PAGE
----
To hold or sell breeding cattle in the rangelands

Page last updated: Thursday, 21 December 2023 - 9:09am

In a dry season where feed, water and finances are limited, removing less productive animals as soon as possible is a good option. This will free up feed for more productive animals and help preserve ground cover.

This page provides some of the information and a process for making decisions about holding or selling breeding cattle.

What do you need to know?

To make good decisions for their business, managers need to know:

  • the quantity and quality of feed on offer (including water)
  • the impact of feral/wild grazing animals on feed on offer (total grazing pressure)
  • the quality, cost and availability of supplementary feed
  • duration of likely supplementary feeding
  • implications any decision will have on cashflow
  • ability to borrow, that is, equity
  • labour requirements and effect on other business tasks
  • marketability of product – both potential weaner/feeder and cow-calf unit
  • the value of herd genetics
  • availability and cost of restocking
  • the level of acceptable risk  and stress mental health
  • preservation of the rangelands  vegetation, soils and land systems.

Selling cow-calf units can alleviate feeding expenses and give the business an immediate injection of income. Sale proceeds can be used on other parts of the business that provide more attractive returns. However, offsetting this is the need to restore the status quo by purchasing replacement cow-calf units, assumedly within the next 12 months.

If the herd is retained, purchased supplementary feed must have sufficient metabolisable energy (ME) to ensure herd health, performance and survival, with enough protein content for the various stock classes. It could be more cost effective and efficient to ‘top up’ the ration being provided with a specifically formulated pellet ration.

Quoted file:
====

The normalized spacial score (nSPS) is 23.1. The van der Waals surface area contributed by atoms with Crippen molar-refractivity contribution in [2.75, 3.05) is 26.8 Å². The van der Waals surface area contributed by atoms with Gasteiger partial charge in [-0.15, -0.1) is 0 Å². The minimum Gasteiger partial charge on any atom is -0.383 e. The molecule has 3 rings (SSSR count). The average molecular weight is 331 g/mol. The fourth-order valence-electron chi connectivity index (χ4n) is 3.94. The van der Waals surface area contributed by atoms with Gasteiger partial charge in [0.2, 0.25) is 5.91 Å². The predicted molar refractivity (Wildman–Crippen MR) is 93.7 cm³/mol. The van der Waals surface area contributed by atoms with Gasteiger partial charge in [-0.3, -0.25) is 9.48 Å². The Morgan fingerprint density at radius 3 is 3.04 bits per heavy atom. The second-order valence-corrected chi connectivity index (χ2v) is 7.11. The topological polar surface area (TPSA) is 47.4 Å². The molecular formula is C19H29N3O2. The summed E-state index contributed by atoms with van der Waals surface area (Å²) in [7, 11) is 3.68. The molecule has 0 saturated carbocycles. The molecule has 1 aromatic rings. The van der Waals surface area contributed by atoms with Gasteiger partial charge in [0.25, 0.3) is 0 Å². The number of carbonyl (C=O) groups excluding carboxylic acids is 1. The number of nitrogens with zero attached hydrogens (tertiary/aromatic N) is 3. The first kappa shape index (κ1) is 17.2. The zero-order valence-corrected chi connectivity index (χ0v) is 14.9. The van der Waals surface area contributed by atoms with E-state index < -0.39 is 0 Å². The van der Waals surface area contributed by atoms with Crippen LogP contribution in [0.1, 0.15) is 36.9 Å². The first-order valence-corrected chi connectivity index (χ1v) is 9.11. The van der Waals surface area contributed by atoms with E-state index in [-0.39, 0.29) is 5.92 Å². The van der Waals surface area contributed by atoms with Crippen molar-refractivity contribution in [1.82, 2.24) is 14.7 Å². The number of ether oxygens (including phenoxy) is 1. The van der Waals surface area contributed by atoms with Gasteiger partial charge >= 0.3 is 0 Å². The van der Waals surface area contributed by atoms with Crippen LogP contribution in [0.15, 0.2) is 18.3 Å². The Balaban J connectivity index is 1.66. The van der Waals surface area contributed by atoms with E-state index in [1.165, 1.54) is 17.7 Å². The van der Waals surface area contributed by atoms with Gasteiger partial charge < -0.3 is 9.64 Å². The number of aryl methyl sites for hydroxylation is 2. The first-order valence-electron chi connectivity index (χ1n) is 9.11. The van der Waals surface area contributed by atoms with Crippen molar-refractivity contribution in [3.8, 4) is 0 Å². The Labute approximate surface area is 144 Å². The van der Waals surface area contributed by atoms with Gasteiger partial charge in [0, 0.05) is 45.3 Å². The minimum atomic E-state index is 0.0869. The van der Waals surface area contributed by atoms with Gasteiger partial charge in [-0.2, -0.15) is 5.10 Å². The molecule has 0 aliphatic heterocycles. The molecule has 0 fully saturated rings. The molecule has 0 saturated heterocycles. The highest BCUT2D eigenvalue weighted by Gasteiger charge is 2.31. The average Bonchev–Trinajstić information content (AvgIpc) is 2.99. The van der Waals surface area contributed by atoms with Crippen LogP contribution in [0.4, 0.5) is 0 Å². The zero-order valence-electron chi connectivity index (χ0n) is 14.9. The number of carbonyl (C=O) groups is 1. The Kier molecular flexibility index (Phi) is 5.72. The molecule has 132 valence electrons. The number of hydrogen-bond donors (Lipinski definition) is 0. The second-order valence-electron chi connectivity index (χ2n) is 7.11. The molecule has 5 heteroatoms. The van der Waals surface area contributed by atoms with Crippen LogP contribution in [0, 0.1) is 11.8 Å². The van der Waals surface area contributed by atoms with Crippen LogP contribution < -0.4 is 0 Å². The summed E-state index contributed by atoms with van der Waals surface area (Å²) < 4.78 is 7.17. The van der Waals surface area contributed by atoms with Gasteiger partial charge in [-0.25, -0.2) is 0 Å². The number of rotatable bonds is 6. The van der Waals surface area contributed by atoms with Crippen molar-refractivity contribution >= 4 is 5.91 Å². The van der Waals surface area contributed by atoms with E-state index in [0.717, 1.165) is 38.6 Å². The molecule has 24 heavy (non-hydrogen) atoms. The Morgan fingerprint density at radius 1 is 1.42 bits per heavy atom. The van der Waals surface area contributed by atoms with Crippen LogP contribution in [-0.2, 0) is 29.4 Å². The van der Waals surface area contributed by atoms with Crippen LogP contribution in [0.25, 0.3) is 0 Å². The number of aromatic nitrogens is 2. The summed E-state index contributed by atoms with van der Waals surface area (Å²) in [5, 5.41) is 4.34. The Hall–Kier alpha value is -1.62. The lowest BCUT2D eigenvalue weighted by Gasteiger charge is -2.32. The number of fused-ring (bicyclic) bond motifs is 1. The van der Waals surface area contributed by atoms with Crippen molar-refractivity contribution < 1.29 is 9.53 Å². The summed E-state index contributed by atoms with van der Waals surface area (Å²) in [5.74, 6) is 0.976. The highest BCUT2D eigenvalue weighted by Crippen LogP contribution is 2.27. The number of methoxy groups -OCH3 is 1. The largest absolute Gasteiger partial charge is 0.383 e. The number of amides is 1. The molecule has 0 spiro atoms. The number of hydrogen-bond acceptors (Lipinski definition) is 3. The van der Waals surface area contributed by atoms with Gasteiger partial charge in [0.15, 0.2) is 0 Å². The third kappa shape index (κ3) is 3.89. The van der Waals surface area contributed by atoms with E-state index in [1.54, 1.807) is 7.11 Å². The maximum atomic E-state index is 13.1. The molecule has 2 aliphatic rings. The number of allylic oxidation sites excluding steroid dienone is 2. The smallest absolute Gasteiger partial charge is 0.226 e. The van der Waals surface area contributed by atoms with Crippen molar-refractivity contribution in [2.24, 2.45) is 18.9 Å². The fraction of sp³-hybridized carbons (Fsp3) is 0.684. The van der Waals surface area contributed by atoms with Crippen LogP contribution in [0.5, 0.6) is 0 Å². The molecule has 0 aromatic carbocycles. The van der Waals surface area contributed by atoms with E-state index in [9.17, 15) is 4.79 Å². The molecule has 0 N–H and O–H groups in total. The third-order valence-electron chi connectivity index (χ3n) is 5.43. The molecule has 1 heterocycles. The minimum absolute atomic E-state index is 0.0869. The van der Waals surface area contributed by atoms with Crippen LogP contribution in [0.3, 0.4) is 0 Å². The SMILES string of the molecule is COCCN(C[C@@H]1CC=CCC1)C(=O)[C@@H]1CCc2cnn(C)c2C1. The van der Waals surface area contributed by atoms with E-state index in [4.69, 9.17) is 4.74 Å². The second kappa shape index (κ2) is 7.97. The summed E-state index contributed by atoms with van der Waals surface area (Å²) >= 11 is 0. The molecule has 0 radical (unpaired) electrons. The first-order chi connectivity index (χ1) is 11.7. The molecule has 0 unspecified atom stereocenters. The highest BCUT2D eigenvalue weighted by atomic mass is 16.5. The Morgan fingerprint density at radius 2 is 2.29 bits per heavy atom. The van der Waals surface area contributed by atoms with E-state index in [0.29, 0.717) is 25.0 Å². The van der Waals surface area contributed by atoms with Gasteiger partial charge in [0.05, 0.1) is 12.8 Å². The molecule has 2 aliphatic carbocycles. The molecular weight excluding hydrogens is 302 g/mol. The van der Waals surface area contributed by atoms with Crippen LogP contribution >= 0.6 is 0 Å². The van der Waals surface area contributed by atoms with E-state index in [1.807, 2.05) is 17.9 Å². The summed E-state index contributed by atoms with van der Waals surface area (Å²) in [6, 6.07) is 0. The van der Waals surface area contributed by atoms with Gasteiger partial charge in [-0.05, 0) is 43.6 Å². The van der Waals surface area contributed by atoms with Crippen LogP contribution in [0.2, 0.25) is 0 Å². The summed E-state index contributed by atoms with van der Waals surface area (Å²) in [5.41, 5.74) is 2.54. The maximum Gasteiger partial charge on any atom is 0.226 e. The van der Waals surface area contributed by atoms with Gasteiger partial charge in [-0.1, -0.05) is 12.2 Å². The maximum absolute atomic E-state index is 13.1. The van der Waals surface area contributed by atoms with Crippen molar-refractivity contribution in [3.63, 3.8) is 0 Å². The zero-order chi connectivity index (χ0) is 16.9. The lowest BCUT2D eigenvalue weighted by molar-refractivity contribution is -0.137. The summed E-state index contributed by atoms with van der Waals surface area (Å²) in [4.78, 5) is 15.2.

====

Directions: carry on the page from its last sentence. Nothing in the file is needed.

Cost of metabolisable energy in feed

Base your ME calculation on dry matter (DM). Some common feed’s DM, ME and Crude Protein approximate compositions are in Table 1.

Table1 Common feed composition
Feed type DM (%) ME (MJ/kg DM) Crude protein (% ME/kg DM)
Grain - wheat 91 12.9 11.5
Grain - barley 91 11.9 11.0
Grain - oats 92 10.7 9.0
Lupins 92 13.8 36
Oaten hay - flowering 90 9.1 8.5
Oaten hay - ripe seed 90 8.5 6.0

Warning: Nutritional values can vary considerably. The only way to be sure of nutritional composition of a particular batch of feed is to have it tested for energy (ME), crude protein (CP) and dry matter (DM).

Table 2 Comparison information (assumptions) of oats and barley to calculate best value feed
Feed type Cost/tonne ($) Dry matter (%) MJ ME/kg DM
Grain - oats 450 92 10.7
Grain - barley 356 91 11.9
Oaten Hay – ripe seed 220 90 8.5

A worked example calculation to find the best value for money feed based on ME is outlined below, excluding freight.

1. Calculate the cost of feed on a dry matter basis

Method: [$/tonne as feed multiplied by 10] divided by [percent DM] = cents/kg DM


  • Oats = [$450 x 10] ÷ 92 = 48 cents/kg DM
  • Barley = [$356 x 10] ÷ 91 = 39 cents/kg DM
  • Oaten hay = [$220 x 10] ÷ 90 = 24 cents/kg DM

2. Calculate the cost per MJ of Energy (ME)

[Cents/kg DM (from step 1) divided by MJ ME/kg DM] = cents/MJ ME

  • Oats at 48c/kg DM = [48 ÷ 10.7] = 4.48 cents/MJ ME
  • Barley at 39c/kg DM = [39 ÷ 11.9] = 3.27 cents/MJ ME
  • Oaten hay at 24c/kg DM = [24 ÷ 8.5] = 2.82 cents/MJ ME

In the above example, Oaten hay – ripe seed ME is less expensive than oats and barley; that is, 2.82 versus 4.48 versus 3.27 cents per MJ of ME respectively. 

3.    Calculate the ration cost per breeder per day

Typically, a 450kg lactating cow requires 100–127 MJ ME/day. With a maximum dry matter intake of around 2.2% of liveweight (9.9kg) means there must be a minimum ME concentration in the diet of 10MJ/kg of DM to achieve the assumed minimum daily breeder requirements.

Based on the above and adopting 120 MJ ME/day as the ration requirement then assuming: